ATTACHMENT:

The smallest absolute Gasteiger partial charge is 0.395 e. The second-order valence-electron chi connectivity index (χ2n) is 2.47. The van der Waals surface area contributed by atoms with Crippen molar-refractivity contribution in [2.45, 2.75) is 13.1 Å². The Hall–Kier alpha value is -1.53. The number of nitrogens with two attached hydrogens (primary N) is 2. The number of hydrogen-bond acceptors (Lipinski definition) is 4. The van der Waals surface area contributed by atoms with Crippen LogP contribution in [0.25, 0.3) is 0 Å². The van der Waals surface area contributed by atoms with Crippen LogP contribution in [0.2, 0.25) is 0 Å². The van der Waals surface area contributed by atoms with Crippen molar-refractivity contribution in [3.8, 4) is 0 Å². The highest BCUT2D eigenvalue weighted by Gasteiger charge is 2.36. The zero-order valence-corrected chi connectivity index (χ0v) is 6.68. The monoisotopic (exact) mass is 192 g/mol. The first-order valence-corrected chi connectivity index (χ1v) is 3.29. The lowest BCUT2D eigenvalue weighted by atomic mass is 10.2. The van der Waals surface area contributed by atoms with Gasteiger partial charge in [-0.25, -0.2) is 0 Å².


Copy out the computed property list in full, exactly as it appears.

The smallest absolute Gasteiger partial charge is 0.395 e. The second-order valence-electron chi connectivity index (χ2n) is 2.47. The van der Waals surface area contributed by atoms with Crippen molar-refractivity contribution in [2.45, 2.75) is 13.1 Å². The Hall–Kier alpha value is -1.53. The number of nitrogens with two attached hydrogens (primary N) is 2. The number of hydrogen-bond acceptors (Lipinski definition) is 4. The van der Waals surface area contributed by atoms with Crippen LogP contribution in [0.25, 0.3) is 0 Å². The van der Waals surface area contributed by atoms with Crippen LogP contribution in [0.2, 0.25) is 0 Å². The van der Waals surface area contributed by atoms with Crippen molar-refractivity contribution in [3.8, 4) is 0 Å². The highest BCUT2D eigenvalue weighted by Gasteiger charge is 2.36. The zero-order valence-corrected chi connectivity index (χ0v) is 6.68. The monoisotopic (exact) mass is 192 g/mol. The first-order valence-corrected chi connectivity index (χ1v) is 3.29. The lowest BCUT2D eigenvalue weighted by atomic mass is 10.2. The van der Waals surface area contributed by atoms with Gasteiger partial charge in [-0.25, -0.2) is 0 Å².